Conceptual Offerings to the Current Movements for Justice

There is something historical taking place in Lebanon. Everyone agrees on this. Strength and a3fyeh to organizers and activists. The following is written with camaraderie and respect. Apologies for this English - the Arabic of this activist suffers from diaspora. She grew up outside, but lives in this place on its edges, suspiciously connected through “being Lebanese”.


One – Victories and arrogance

So far the Movement has achieved certain tentative victories: Forcing urgency among elements of the government, forcing the garbage back to the baladiyet and away from privatization, improvement among male activists in the recognition of women’s struggles, ongoing focus on people arrested and hurt in the movement, withdrawal of the parking meters on Raouche and the success of “difference” as a philosophy of the movement in the way the various groups are coordinating with each other.

The most important victory is the presence of momentum for change (and despite the arrogance of the Aou3neyeh in trying to assert their dominance over the actual concept of political ta7arouk).

But this is a partial victory and humility is necessary: it is the filth and insult of the garbage which finally handed over the opportunity for momentum. Keeping this awareness at the center of activist work may help reduce the guarded, but obvious arrogance or supremacy of some activists.


Two: The danger of the spectacle

Protests “pop up” everyday and many people rush home from work to see the latest. The movement is in danger of being dominated by its alter-ego: the television spectacle. It is becoming another product of entertainment, isolated from “material” life and slipped into television air time enjoyed with an evening argyle. Strangely dramatized even when it doesn’t deserve it: bordered, predictable, made for consumption not revolution.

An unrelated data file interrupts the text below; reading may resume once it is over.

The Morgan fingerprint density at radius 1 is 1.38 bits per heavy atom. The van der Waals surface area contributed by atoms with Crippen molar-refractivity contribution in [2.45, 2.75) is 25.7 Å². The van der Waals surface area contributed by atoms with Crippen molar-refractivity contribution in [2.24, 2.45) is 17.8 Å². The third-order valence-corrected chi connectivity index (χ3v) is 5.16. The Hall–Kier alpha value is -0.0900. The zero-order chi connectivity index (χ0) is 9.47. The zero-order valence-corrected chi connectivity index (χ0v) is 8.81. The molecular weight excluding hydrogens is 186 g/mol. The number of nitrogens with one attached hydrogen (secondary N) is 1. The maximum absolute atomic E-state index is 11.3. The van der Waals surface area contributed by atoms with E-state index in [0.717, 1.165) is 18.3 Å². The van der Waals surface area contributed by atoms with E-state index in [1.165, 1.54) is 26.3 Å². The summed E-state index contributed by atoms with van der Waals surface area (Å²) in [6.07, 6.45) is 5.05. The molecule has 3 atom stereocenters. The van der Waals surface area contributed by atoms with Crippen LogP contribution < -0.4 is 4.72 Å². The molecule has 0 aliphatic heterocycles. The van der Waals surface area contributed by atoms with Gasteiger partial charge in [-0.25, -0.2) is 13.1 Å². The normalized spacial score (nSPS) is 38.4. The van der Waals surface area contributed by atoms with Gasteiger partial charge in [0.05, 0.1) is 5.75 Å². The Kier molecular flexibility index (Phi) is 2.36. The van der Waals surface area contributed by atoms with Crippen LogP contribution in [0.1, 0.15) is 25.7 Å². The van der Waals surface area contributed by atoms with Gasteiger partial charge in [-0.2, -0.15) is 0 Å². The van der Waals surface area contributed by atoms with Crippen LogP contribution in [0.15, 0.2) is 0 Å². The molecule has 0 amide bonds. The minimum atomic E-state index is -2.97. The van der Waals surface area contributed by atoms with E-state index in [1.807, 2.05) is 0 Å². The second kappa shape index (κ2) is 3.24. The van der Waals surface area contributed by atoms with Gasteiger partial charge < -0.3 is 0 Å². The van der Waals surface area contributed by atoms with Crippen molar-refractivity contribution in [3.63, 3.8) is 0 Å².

This is exactly how the elite (economic and political) are hoping the movement will be defeated: its death as a spectacle. We cannot cancel media (at times it also protects the movement), but how can we interfere in the regime of the spectacle with its symbolic violence and social control? Note:Could we avoid” staged poses” at protests and media instructions at marches to stop and be filmed.

The dominance of spectacle also means we should never assume anybody cares if we are beaten up or hurt. They may care for drama or action, but it does not mean their “care” is sustainable. We live in times where “care” has been drained out of us, image by image, war by war.

The attempt of some public activists to seek sympathy or understanding for their work and suffering feeds the spectacle and works against the movement. Not because of “weakness” (we have the right to feel sad and treat our wounds), but because it further turns the “sha3b” into audience.


Three: The centrality of street protests is killing the momentum

Protests alone will not achieve the demands of a movement: especially with a small population. The automatic tendency to make protests and sit-ins dominant has to be challenged. Protests can be considered one strategy for particular times and places: the dominance of protests as a strategy is suffocating other possibilities for action.

Even millions of people in a street protest cannot be considered a success anymore. Bloated numbers of riot police and riot gear all over the world is evidence that the elite are prepared. The power of protests as a political strategy has passed. “Free speech,”here and in the western world is deception.

Crowd control and the ability to kill en-masse have developed together. They both speak hegemonic arrogance. The elite do not care what we think or how many we are. When they seem to listen, it isonly for a moment. It does not mean they are prepared to act against the structures that maintain their own privilege.